Crocchette di cavolfiore
Crisp Cauliflower Fritters
I saw a photo of crisp cauliflower fritters on Pinterest, and just knew I had to make them. Only problem was, there was no recipe attached to the pin, so I had to develop my own.
In Denmark cauliflower is traditionally eaten as a sidedish, after it has been either boiled or baked with a cheese sauce as a gratin, but there are so many other delicious ways to prepare this highly nutritious vegetable. Try for instance the cauliflower loaf, raw cauliflower salad, a cream of cauliflower soup, or the traditional Neapolitan rinforzo salad.
These crisp cauliflower fritters are bound to become a family favour. The recipe is based on the cauliflower croquettes found in the Silverspoon cookbook, but I’ve left out the breadcrumb coating and added a little kick to the taste. Il Cucchiaio D’Argento does not list the regional origin of the dish, and I suspect you can find it in slightly different versions all over Italy (and the rest of the world for that matter), but several internet sites quote it as a speciality from Sicily. They also add garlic to the ingredients, but after trying it, I found the combination too penetrating and left it out. Now the result is just perfect – according to my taste.
1 small cauliflower
120 g flour
1 tsp baking powder
2 small eggs
1 pinch of cayenne pepper
100 g freshly grated Parmesan cheese
Salt, pepper and olive oil for frying
Separate the cauliflower in florets, put them in a saucepan, cover in water with a little salt and boil for 10 minutes.
Let the cauliflower cool and mash it roughly.
Sprinkle flour, cayenne, salt, pepper and baking powder over the cauliflowers and mix thoroughly.
Add the eggs and the grated cheese, mix well and leave the batter to settle for 10 minutes or more.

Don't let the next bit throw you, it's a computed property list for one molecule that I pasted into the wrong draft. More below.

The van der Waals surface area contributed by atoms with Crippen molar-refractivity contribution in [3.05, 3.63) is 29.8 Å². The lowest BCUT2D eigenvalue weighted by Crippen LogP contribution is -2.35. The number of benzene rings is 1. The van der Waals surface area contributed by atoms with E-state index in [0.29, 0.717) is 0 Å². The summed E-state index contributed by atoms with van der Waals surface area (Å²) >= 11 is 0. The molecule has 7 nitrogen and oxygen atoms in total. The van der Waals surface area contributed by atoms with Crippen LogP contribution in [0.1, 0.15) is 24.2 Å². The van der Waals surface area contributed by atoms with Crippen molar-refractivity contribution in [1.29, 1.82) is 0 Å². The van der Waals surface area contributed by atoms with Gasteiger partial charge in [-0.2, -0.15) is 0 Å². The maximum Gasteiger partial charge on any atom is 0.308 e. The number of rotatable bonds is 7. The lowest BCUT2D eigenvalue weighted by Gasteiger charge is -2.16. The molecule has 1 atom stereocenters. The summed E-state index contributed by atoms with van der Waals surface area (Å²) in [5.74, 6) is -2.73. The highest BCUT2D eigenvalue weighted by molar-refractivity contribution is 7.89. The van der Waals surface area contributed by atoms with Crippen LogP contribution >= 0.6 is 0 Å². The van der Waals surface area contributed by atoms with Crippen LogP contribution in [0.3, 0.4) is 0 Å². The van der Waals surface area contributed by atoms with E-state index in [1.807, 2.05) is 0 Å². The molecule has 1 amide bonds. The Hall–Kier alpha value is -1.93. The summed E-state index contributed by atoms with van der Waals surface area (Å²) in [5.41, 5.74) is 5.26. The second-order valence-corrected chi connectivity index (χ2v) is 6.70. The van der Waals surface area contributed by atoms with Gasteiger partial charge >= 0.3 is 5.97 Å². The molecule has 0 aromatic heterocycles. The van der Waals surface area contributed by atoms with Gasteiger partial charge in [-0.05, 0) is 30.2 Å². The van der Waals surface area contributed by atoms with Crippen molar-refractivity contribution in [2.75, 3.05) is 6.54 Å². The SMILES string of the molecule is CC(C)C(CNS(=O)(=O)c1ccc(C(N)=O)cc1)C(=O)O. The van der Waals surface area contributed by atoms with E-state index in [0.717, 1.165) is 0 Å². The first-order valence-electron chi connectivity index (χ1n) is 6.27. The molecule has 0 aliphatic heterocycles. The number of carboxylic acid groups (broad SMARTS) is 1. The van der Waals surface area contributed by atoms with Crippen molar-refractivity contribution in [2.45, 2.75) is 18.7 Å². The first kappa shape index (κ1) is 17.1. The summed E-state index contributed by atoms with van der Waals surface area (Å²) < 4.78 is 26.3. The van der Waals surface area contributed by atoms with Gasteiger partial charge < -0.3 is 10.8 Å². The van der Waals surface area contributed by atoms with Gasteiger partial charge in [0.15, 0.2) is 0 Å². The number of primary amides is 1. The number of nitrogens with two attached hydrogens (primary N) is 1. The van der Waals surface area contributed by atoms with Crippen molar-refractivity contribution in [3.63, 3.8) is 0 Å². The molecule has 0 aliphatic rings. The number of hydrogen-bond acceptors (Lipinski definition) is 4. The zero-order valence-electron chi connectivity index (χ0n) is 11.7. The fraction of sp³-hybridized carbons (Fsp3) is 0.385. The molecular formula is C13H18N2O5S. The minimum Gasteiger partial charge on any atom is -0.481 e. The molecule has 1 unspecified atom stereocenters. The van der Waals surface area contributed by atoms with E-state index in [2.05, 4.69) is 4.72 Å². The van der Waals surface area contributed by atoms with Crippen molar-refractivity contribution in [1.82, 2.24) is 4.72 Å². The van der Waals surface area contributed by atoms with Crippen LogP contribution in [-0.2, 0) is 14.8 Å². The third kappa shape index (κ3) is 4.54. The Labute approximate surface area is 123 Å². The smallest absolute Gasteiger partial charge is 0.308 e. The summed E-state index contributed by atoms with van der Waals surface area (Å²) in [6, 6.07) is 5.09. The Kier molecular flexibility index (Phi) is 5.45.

Heat the live oil in a non-stick frying pan and spoon batter onto the pan.
Fry on both sides until the cauliflower fritters are crisp and golden brown and absolutely irresistible.
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My family brought a similar recipe with them when they came from Sicily to the US in the early 1900s. We don’t mash, we drop the florets in the batter whole. A crowd favorite that never seems to make it to the table.
I do the whole florets in batter too sometimes, and you’re right that it is basically the same recipe. The only difference is that the fritters can be made in a frying pan, where as the floret need a deep fry.
I just roasted a cauliflower for dinner this evening. Was delicious! I’m experimenting with other ways of making it so I might try this. Trying to think what I could use instead of the eggs.
Substituting eggs is always tricky, but I suppose mashed potatoes and a little baking powder could help binding the loaf.
Hi. My mother has been making cauliflower fritters “frittelle” for us since we moved from Italy when I was a toddler. I have never seen her use egg in her preparation… only a little bit of warm water; although I have seen other recipes that use milk. As Mette stated, this is one of those regional dishes that probably has dozens of variations throughout Italy. I’m sure they all produce a nicely crisped fritter. Give it a try!
Thank you sharing your mothers version of cauliflower fritters. I guess the eggs make the fritters more like a vegetarian patty.